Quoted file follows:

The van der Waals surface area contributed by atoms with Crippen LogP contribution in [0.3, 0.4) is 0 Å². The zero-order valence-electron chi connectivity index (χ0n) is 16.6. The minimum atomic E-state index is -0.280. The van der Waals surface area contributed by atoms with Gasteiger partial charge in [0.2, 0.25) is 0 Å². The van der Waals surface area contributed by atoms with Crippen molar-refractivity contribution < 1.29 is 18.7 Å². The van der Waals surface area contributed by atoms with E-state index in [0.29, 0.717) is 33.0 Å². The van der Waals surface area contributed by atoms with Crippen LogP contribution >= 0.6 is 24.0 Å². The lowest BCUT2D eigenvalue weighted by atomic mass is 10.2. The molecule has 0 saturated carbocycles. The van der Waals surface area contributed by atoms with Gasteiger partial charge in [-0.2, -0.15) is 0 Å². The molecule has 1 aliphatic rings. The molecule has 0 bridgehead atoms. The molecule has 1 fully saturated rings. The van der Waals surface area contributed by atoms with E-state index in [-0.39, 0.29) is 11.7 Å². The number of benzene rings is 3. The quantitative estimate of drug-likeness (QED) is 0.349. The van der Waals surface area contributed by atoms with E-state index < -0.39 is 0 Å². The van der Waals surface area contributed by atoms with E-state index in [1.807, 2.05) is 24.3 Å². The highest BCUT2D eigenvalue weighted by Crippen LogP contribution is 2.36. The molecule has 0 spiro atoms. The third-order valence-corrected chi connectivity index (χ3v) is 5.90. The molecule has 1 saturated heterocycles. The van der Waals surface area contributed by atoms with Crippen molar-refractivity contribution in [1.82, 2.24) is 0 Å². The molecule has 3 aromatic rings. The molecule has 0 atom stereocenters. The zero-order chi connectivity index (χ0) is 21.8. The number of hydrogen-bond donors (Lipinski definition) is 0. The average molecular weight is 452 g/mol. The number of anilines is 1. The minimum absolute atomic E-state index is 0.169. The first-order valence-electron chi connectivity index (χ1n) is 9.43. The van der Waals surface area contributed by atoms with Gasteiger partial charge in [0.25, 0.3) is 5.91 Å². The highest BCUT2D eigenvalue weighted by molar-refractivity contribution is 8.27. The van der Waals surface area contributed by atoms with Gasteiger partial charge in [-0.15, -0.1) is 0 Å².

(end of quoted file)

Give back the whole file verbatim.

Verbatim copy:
The van der Waals surface area contributed by atoms with Crippen LogP contribution in [0.3, 0.4) is 0 Å². The zero-order valence-electron chi connectivity index (χ0n) is 16.6. The minimum atomic E-state index is -0.280. The van der Waals surface area contributed by atoms with Gasteiger partial charge in [0.2, 0.25) is 0 Å². The van der Waals surface area contributed by atoms with Crippen molar-refractivity contribution < 1.29 is 18.7 Å². The van der Waals surface area contributed by atoms with E-state index in [0.29, 0.717) is 33.0 Å². The van der Waals surface area contributed by atoms with Crippen LogP contribution >= 0.6 is 24.0 Å². The lowest BCUT2D eigenvalue weighted by atomic mass is 10.2. The molecule has 0 saturated carbocycles. The van der Waals surface area contributed by atoms with Gasteiger partial charge in [-0.2, -0.15) is 0 Å². The molecule has 1 aliphatic rings. The molecule has 0 bridgehead atoms. The molecule has 1 fully saturated rings. The van der Waals surface area contributed by atoms with E-state index in [-0.39, 0.29) is 11.7 Å². The number of benzene rings is 3. The quantitative estimate of drug-likeness (QED) is 0.349. The van der Waals surface area contributed by atoms with E-state index < -0.39 is 0 Å². The van der Waals surface area contributed by atoms with E-state index in [1.807, 2.05) is 24.3 Å². The highest BCUT2D eigenvalue weighted by Crippen LogP contribution is 2.36. The molecule has 0 spiro atoms. The third-order valence-corrected chi connectivity index (χ3v) is 5.90. The molecule has 1 saturated heterocycles. The van der Waals surface area contributed by atoms with Crippen molar-refractivity contribution in [1.82, 2.24) is 0 Å². The molecule has 3 aromatic rings. The molecule has 0 atom stereocenters. The zero-order chi connectivity index (χ0) is 21.8. The number of hydrogen-bond donors (Lipinski definition) is 0. The average molecular weight is 452 g/mol. The number of anilines is 1. The minimum absolute atomic E-state index is 0.169. The first-order valence-electron chi connectivity index (χ1n) is 9.43. The van der Waals surface area contributed by atoms with Gasteiger partial charge in [0.25, 0.3) is 5.91 Å². The highest BCUT2D eigenvalue weighted by molar-refractivity contribution is 8.27. The van der Waals surface area contributed by atoms with Gasteiger partial charge in [-0.15, -0.1) is 0 Å².